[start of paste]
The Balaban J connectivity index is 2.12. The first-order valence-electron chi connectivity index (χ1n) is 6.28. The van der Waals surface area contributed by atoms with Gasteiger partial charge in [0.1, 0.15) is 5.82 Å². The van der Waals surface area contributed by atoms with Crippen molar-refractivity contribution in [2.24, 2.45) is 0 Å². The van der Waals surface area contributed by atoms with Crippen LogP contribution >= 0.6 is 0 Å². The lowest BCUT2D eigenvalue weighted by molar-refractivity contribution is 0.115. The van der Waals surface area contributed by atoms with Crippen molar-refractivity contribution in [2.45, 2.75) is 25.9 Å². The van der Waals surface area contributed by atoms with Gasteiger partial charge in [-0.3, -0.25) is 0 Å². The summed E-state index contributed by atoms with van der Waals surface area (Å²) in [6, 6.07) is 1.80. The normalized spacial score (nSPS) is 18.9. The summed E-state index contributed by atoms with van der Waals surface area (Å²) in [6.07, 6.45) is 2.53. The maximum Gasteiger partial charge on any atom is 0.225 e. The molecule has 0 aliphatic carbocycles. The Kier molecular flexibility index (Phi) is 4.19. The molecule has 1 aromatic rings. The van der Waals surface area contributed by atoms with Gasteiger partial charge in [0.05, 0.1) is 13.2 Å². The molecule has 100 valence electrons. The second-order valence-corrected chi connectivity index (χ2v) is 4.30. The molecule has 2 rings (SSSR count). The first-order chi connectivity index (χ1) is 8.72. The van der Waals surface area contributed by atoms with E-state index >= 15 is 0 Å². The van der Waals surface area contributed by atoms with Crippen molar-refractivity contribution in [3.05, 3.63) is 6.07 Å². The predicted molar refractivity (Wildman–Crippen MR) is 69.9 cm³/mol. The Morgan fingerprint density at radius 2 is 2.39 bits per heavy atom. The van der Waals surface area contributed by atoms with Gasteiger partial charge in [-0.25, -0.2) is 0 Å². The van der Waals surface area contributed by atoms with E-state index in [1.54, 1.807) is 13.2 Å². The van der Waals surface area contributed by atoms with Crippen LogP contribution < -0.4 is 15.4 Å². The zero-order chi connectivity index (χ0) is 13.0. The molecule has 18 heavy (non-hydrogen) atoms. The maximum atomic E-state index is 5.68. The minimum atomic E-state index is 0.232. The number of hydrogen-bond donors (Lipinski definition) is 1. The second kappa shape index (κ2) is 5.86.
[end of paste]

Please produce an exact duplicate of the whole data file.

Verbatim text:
The Balaban J connectivity index is 2.12. The first-order valence-electron chi connectivity index (χ1n) is 6.28. The van der Waals surface area contributed by atoms with Gasteiger partial charge in [0.1, 0.15) is 5.82 Å². The van der Waals surface area contributed by atoms with Crippen molar-refractivity contribution in [2.24, 2.45) is 0 Å². The van der Waals surface area contributed by atoms with Crippen LogP contribution >= 0.6 is 0 Å². The lowest BCUT2D eigenvalue weighted by molar-refractivity contribution is 0.115. The van der Waals surface area contributed by atoms with Crippen molar-refractivity contribution in [2.45, 2.75) is 25.9 Å². The van der Waals surface area contributed by atoms with Gasteiger partial charge in [-0.3, -0.25) is 0 Å². The summed E-state index contributed by atoms with van der Waals surface area (Å²) in [6, 6.07) is 1.80. The normalized spacial score (nSPS) is 18.9. The summed E-state index contributed by atoms with van der Waals surface area (Å²) in [6.07, 6.45) is 2.53. The maximum Gasteiger partial charge on any atom is 0.225 e. The molecule has 0 aliphatic carbocycles. The Kier molecular flexibility index (Phi) is 4.19. The molecule has 1 aromatic rings. The van der Waals surface area contributed by atoms with Gasteiger partial charge in [0.05, 0.1) is 13.2 Å². The molecule has 100 valence electrons. The second-order valence-corrected chi connectivity index (χ2v) is 4.30. The molecule has 2 rings (SSSR count). The first-order chi connectivity index (χ1) is 8.72. The van der Waals surface area contributed by atoms with E-state index >= 15 is 0 Å². The van der Waals surface area contributed by atoms with Crippen molar-refractivity contribution in [3.05, 3.63) is 6.07 Å². The predicted molar refractivity (Wildman–Crippen MR) is 69.9 cm³/mol. The Morgan fingerprint density at radius 2 is 2.39 bits per heavy atom. The van der Waals surface area contributed by atoms with Gasteiger partial charge in [-0.25, -0.2) is 0 Å². The van der Waals surface area contributed by atoms with E-state index in [1.54, 1.807) is 13.2 Å². The van der Waals surface area contributed by atoms with Crippen LogP contribution < -0.4 is 15.4 Å². The zero-order chi connectivity index (χ0) is 13.0. The molecule has 18 heavy (non-hydrogen) atoms. The maximum atomic E-state index is 5.68. The minimum atomic E-state index is 0.232. The number of hydrogen-bond donors (Lipinski definition) is 1. The second kappa shape index (κ2) is 5.86.